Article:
One of the most clear inspirations for Batman was the pulp novel hero the Shadow. Both characters are antihero vigilantes who use the darkness that usually hides evil to fight crime. Both use gadgets and training to overcome their foes without a slew of superhuman powers, and most importantly, both look good in black.

Unsurprisingly, both of these dark knights who know the evil that lurks in the hearts of men eventually crossed over in the world of comics. While the pair crossed over once when DC was publishing The Shadow in the 1970s, they've also had two more recent crossovers, co-published by DC and Dynamite Entertainment. Although the two dark crusaders share many similarities, the differences between the two make for an interesting team-up between two legends.

RELATED: A Look Back at Batman: Arkham Asylum, a Decade Later

In 1973's Batman #253, written by Denny O’Neil and drawn by Irv Novick and Dick Giordano, Bruce Wayne is hot on the trail of a counterfeiting gang. The crooks peddle their wares in Gotham, but the investigation takes Batman out of his comfort zone and into the desert. However, there’s another dark hero on the case, who's operating completely in the shadows.

Throughout the story, Batman just misses seeing The Shadow, only witnessing the aftermath of his handiwork, whether that be finding a crook who’s just been hypnotized or hearing his trademark laughter. The laughter is particularly interesting, as typically such a thing would signal that the Joker is around, but in this story it’s a sign that The Shadow has yet again struck a blow against evil. Another point of interest is that The Shadow uses guns against his enemies, albeit bloodlessly in this particular issue.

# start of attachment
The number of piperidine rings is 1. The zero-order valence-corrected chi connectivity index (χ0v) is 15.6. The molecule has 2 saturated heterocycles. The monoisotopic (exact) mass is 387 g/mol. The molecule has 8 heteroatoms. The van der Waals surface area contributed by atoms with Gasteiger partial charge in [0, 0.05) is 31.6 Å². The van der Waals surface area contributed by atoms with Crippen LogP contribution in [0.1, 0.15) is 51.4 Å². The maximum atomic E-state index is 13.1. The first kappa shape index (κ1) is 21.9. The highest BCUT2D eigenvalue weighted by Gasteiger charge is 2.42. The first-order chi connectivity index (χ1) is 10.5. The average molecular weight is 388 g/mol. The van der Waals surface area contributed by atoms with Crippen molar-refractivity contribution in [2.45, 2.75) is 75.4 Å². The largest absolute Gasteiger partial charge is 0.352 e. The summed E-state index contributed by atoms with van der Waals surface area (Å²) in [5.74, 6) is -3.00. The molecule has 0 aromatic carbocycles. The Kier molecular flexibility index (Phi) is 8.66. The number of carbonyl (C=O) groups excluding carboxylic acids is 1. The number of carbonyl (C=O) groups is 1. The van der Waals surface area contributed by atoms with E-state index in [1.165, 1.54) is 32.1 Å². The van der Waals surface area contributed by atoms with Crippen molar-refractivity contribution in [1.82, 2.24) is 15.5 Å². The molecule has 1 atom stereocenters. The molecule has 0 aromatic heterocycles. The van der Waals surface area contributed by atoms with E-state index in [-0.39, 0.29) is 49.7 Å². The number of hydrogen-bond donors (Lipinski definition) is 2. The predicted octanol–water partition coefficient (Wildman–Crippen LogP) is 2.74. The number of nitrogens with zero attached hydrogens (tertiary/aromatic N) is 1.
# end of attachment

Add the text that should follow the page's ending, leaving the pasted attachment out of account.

RELATED: How Batman the Animated Series Turned Killer Croc into a Mutant Crocodile

There’s a certain edge to The Shadow that makes the normally intense and brooding Batman seem a little softer by comparison. The issue ends with the two shaking hands, a warm moment of respect between the older guard and the one who has taken inspiration from it.

Scott Snyder’s 2017 Batman/The Shadow miniseries, drawn by Riley Rossmo offers much more than a handshake between the two heroes. It's a tale that intertwines the lore of both characters together as they face off with two of their greatest foes. Investigating a murder, Batman stumbles upon The Stag, a seemingly immortal killer who has battled The Shadow in a never-ending war.

While investigating the same crime, The Shadow and Batman cross paths and swords. Claiming that he has secretly watched and taught Bruce for years, The Shadow claims that the Caped Crusader must take his place and become the new Shadow. In a journey that stretches from the streets of Gotham to mystical planes, the caped crusader finds himself in a mortal battle when The Stag joins forces with the Joker.

Later that year, The Shadow/Batman miniseries, written by Steve Orlando and drawn by Giovanni Timpano, continues the crossover with another perilous pairing of villains from Batman and The Shadow’s respective rogues galleries. After taking down Professor Pyg, Batman discovers a vast conspiracy lead by the Secret Seven, old foes of The Shadow who are so powerful that they control the entirety of the world from behind the scenes. At the top of the Secret Seven are Batman’s nemesis Ra’s Al Ghul and Shiwan Khan, the Shadow's enemy who wields of incredible mental powers. It’s a desperate battle that sees both Bruce Wayne and Lamont Cranston face insurmountable odds to defeat foes who always seem to come out on top.

Even though these stories are miniseries, The Shadow/Batman crossover stories feels like they have weight to them, and they are not afraid to get down and dirty. In stark contrast to the handshake from Batman #253, The DC/Dynamite stories have The Shadow and Batman working through a more tenuous alliance and even throwing down a few times.

At one point, Batman even briefly dies in the first miniseries. Another particularly memorable scene occurs in the second series when Khan attacks both heroes at Wayne’s manor and briefly mind controls Batman to hold a gun on The Shadow, an image that will certainly stick with readers long after the story is over. Fans of either Batman or The Shadow would be well rewarded to track down any of these three encounters between serial adventure legends.

KEEP READING: Batman Beyond Just Reintroduced a Classic DC Hero

| Designed by Colorlib